In spite of her romantic tendencies, avoiding pop sentimentality is clearly Madonna’s taste as a film fan, and in turn she stands by this as a filmmaker—after all, Madonna, unlike me, was not particularly enamored with James Cameron’s Titanic. But slickness and uptempo pacing are not the only attributes ported over from Madonna’s music career. The assembly of scenes feels more like the arrangement of a concept album than an outline to a contemporary Hollywood screenplay. I applaud her decision to flex her creative muscles as a director instead of surrendering to a widely accepted mindset shared by the people who would come to negatively review her film.
I put up my “Vogue Boy” video in anticipation of the world premiere of “W.E.” because I dreamed that someone would ask Madonna about my video while she walked the red carpet at the Venice Film Festival. I followed the film’s trek from Venice to Toronto to New York to LA and back to New York for its American premiere and proper release. All the while, I was committed to seeing the film in Boston, where I’d previously seen every single one of Madonna’s films since Four Rooms in 1995. Prior to that, seeing Dick Tracy on the big screen made me a lifelong Madonna mega-fan. Seeing A League of Their Own sparked my inner commitment to making films that appealed to audiences the way that WWII Era “women’s films” did. No Madonna movie-going experience could be quite as epic as the night I saw Evita, but all of my first Madonna movie viewings have special significance, and "W.E." was among the top highlights.
Attending a Monday night show was not a surefire bet for a packed house, particularly considering the film’s poor business in limited release. But I did not expect that I and my sister Jennifer Jeffrey, who like Madonna is a budding female filmmaker, would have the whole auditorium to ourselves. We did, and it made for a more relaxed viewing: minus the insecurities of how the audience was reacting to more daring filmmaking choices allowed me to appreciate the movie as an admittedly flawed but totally fulfilling work of art-as-entertainment. I suppose the inevitable sadness I should have felt for the lack of an audience dissipated instantly as a result of the lights going down as soon as we took our seats. With only two tickets having been sold, the theater didn't bother to show more than three minutes' worth of coming attractions. Either that, or someone in the projection booth timed the start of the film with our arrival. It’s a shame that so few people will end up seeing it on the big screen, because it’s gorgeous to look at and stunning to listen to: Abel Korzeniowski’s truly exquisite score is a powerhouse in surround sound, and an invaluable asset to the film. The big screen setting also captures the oppression that dominates both Wally (Abbie Cornish) and Wallis (Andrea Riseborough), and the ever-moving camera makes it difficult to look away. The script may not be rock-solid, but Madonna’s talent as a director matches her talent as a stage performer, and thus the overall impact is similarly “WOW”-inducing. After seeing it for myself, I’m honestly glad that it won’t be labeled “an Oscar film”. It IS a shame that such a promising debut should be mercilessly slaughtered by critics and ignored by audiences, but the initial rejection by the masses does add to the rebel quality of a film that refuses to cater to the crowd that it would appear to be appealing to—much like Wallis Simpson herself.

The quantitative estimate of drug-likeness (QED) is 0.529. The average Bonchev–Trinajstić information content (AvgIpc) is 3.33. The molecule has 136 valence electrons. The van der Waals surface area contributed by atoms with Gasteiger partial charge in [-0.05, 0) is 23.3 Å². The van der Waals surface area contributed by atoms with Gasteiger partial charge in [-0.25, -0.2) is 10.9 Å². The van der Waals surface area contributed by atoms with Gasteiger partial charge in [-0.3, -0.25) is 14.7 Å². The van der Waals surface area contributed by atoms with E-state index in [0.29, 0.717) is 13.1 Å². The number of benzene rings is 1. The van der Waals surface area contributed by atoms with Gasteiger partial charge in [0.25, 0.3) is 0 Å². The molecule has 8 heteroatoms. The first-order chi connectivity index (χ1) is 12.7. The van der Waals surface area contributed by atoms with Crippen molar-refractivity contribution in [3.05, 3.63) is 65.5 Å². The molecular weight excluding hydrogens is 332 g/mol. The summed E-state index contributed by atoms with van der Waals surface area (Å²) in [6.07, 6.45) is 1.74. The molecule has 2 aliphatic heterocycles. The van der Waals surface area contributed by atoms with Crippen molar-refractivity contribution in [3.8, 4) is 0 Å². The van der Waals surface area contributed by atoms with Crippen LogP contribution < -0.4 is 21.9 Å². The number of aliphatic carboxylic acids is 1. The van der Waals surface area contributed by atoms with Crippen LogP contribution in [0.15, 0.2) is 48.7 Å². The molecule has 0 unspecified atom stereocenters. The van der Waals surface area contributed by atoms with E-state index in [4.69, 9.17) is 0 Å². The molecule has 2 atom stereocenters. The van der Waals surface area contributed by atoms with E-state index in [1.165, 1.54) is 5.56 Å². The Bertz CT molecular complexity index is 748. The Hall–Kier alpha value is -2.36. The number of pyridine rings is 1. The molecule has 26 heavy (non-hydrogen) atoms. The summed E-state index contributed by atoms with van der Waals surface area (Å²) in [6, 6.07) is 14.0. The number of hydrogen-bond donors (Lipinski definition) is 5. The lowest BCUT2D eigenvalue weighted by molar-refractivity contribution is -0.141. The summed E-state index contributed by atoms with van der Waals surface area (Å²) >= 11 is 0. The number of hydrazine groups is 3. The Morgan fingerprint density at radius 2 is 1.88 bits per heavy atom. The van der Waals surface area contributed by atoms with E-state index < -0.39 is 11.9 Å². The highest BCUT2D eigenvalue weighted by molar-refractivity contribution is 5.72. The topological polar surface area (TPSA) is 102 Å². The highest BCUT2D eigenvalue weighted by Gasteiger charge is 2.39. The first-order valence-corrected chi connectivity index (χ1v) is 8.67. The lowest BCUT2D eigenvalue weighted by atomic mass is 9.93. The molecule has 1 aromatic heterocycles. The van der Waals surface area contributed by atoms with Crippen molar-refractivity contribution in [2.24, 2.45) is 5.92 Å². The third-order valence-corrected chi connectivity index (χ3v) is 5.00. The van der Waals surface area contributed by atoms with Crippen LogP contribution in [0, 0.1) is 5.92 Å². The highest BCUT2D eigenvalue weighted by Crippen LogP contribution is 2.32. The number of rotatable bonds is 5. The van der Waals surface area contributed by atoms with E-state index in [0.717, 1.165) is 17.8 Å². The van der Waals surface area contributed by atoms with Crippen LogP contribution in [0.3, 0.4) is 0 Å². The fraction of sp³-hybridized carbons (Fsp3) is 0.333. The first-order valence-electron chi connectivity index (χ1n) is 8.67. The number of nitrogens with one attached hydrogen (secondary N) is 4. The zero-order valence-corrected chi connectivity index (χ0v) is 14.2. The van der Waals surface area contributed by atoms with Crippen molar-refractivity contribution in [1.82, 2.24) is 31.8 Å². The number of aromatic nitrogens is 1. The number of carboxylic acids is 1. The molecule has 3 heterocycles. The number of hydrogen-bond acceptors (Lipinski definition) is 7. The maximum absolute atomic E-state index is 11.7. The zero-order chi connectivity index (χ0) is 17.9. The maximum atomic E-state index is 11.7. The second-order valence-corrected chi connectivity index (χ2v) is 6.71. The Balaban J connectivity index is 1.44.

Thanks to its upcoming home video release and today’s announcement that the film will be streaming on Netflix instead of premium television, I look forward to it being discovered by young women who are feeling frustrated by a repressive society and looking for mentorship from those who have broken free. The decision to so brazenly depict the concept of a spirit guide speaks to Madonna’s own spiritual beliefs and her adamant refusal to downplay such convictions—even, and most especially, when it threatens the very commercial success that she is ever gauged by. In this regard, the film is as shameless as anything Madonna has ever done, and her commitment to every single aspect of its execution, good or bad, speaks to her belief in the message she has built it upon. Its message is deeply spiritual, and quite literal, and should survive the test of time to rise above the cries of critics. “W.E.” made me feel so happy and optimistic when I came home from seeing it that I had to immediately write my thought down, lest I ever forget the sensation of satisfaction following years of anticipation and months of bad press. I know it will continue to inspire that response in surprised viewers for the rest of time.